Francis Basset, I Baron of Dunstanville1778. Oil on canvas, 221 x 157 cm.
This full-length portrait by Pompeo Batoni shows a young English nobleman dressed in a scarlet coat, posing against the Roman countryside. The picture conforms to the Grand Tour portrait model of which Batoni, together with other artists such as Anton Raphael Mengs, became a leading practitioner, attaining success particularly among British patrons. Here the sitter is holding a walking stick and a tricorn hat in his right hand; his left arm rests gracefully on a marble pedestal decorated with an Antique basso-rilievo, and in his left hand he holds a copy of Giambattista Nolli’s Nuova Topografia di Roma (1748) - drawn in chalk over the oil paint and subsequently varnished. On the ground to the left lies a fragment of an ancient marble frieze frequently seen in other paintings by Batoni, while in the background are St Peter’s Basilica and the Castel Sant’Angelo, which recur in his portrait of Emperor Joseph II and his brother Leopold I, 1769 (Kunsthistorisches Museum, Vienna). The same composition and elements of the landscape are found in earlier portraits by Batoni.
This painting, however, is the only known example in which the low-relief group of Orestes and Electra, derived from the Roman sculptural group now at the Palazzo Altemps, Rome, is depicted in reverse. This painting is of outstanding quality and is considered to be the last portrait of this size to be wholly painted by Batoni. The sitter is Francis Basset (1757-1835). He was from a wealthy family linked to Tehidy Country Park in Cornwall, where they owned copper and tin mines that recorded great profits. Orphaned at an early age, Basset became the sole heir of the family’s fortune. He was educated at Harrow, Eton, and King’s College, Cambridge, and in the spring of 1777 set off on a Continental Grand Tour in the company of his tutor, the Reverend William Sandys. Basset must have posed for Batoni during his Roman sojourn from December 1777 to May 1778. Batoni would have been well paid, given that the commission involved a full-length image and the production of a replica. As Father John Thorpe noted in a letter to Lord Arundell in 1774, cited by Edgar Peters Bowron, Pompeo works only for those who pay him most and at the same time he is meanly raising his price.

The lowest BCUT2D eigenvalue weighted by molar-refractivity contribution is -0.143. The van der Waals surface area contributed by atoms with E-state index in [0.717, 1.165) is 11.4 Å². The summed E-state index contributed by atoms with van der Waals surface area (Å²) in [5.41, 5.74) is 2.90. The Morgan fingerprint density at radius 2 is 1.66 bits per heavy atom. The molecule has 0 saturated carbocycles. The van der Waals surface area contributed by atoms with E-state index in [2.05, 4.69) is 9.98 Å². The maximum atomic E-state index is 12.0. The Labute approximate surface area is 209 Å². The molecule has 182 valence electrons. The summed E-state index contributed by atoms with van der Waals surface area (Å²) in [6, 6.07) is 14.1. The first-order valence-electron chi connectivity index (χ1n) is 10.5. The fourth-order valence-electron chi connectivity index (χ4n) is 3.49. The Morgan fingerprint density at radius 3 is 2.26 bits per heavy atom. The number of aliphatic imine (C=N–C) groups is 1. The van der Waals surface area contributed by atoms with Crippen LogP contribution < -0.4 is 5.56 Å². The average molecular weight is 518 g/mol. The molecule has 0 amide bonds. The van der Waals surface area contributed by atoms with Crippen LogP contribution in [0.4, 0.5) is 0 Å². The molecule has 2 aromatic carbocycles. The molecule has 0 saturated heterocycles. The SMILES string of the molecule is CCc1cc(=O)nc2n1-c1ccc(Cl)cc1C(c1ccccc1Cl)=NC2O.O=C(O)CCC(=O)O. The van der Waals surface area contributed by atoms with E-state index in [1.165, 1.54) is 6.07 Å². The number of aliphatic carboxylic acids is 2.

The portrait came to Madrid on board the Westmorland, a British merchant ship laden with works of art acquired by several young British noblemen during their Grand Tours. It arrived unframed with another portrait of Basset by Batoni, also unframed. The latter, a half-length portrait of smaller size with significantly different composition, remained at the Real Academia de Bellas Artes de San Fernando, Madrid, where it is still found today. In both portraits we find Batoni’s signature and date: Pompeius de Batoni. Pinx Romae 1778.
It was common practice for Batoni to produce copies of his works, and around thirty examples of double versions within the artist’s oeuvre are known. However, the issue of how much of the copy was actually painted by Batoni and how much by his studio depended on the particular client. In general, the second version was executed by the studio, and particularly after 1760 these replicas were largely painted by assistants (Sánchez-Jáuregui, M. D.: Italian Masterpieces. From Spain´s Royal Court, Museo del Prado, 2014, p. 270).